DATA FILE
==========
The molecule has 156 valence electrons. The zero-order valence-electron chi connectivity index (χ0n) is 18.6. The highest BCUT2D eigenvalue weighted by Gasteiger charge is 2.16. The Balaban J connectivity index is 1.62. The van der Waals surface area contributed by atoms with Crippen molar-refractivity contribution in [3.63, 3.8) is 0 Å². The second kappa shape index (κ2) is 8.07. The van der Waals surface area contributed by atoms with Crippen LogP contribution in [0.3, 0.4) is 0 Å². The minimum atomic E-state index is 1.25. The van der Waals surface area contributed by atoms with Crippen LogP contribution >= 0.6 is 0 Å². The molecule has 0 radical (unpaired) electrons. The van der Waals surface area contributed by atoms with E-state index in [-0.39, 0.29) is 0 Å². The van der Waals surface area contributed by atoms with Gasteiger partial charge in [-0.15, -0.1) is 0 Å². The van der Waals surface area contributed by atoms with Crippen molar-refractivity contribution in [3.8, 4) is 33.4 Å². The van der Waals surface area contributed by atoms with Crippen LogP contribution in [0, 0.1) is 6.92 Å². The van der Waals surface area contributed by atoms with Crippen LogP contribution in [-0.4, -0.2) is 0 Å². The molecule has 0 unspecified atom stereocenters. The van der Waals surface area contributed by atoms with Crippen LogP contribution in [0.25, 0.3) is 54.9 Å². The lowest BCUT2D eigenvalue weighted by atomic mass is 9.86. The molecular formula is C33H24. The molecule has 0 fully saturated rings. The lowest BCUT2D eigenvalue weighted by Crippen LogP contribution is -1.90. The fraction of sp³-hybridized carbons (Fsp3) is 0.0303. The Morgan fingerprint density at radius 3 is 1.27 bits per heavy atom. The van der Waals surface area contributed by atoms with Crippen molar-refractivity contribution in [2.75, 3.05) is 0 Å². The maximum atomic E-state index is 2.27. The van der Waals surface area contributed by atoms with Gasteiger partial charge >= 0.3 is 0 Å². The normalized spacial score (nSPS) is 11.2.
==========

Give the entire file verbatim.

The molecule has 156 valence electrons. The zero-order valence-electron chi connectivity index (χ0n) is 18.6. The highest BCUT2D eigenvalue weighted by Gasteiger charge is 2.16. The Balaban J connectivity index is 1.62. The van der Waals surface area contributed by atoms with Crippen molar-refractivity contribution in [3.63, 3.8) is 0 Å². The second kappa shape index (κ2) is 8.07. The van der Waals surface area contributed by atoms with Crippen LogP contribution in [0.3, 0.4) is 0 Å². The minimum atomic E-state index is 1.25. The van der Waals surface area contributed by atoms with Crippen LogP contribution >= 0.6 is 0 Å². The molecule has 0 radical (unpaired) electrons. The van der Waals surface area contributed by atoms with E-state index in [-0.39, 0.29) is 0 Å². The van der Waals surface area contributed by atoms with Gasteiger partial charge in [-0.15, -0.1) is 0 Å². The van der Waals surface area contributed by atoms with Crippen molar-refractivity contribution in [3.8, 4) is 33.4 Å². The van der Waals surface area contributed by atoms with Crippen LogP contribution in [0, 0.1) is 6.92 Å². The van der Waals surface area contributed by atoms with Crippen LogP contribution in [-0.4, -0.2) is 0 Å². The molecule has 0 unspecified atom stereocenters. The van der Waals surface area contributed by atoms with Crippen LogP contribution in [0.25, 0.3) is 54.9 Å². The lowest BCUT2D eigenvalue weighted by atomic mass is 9.86. The molecular formula is C33H24. The molecule has 0 fully saturated rings. The lowest BCUT2D eigenvalue weighted by Crippen LogP contribution is -1.90. The fraction of sp³-hybridized carbons (Fsp3) is 0.0303. The Morgan fingerprint density at radius 3 is 1.27 bits per heavy atom. The van der Waals surface area contributed by atoms with Crippen molar-refractivity contribution in [2.75, 3.05) is 0 Å². The maximum atomic E-state index is 2.27. The van der Waals surface area contributed by atoms with Gasteiger partial charge >= 0.3 is 0 Å². The normalized spacial score (nSPS) is 11.2.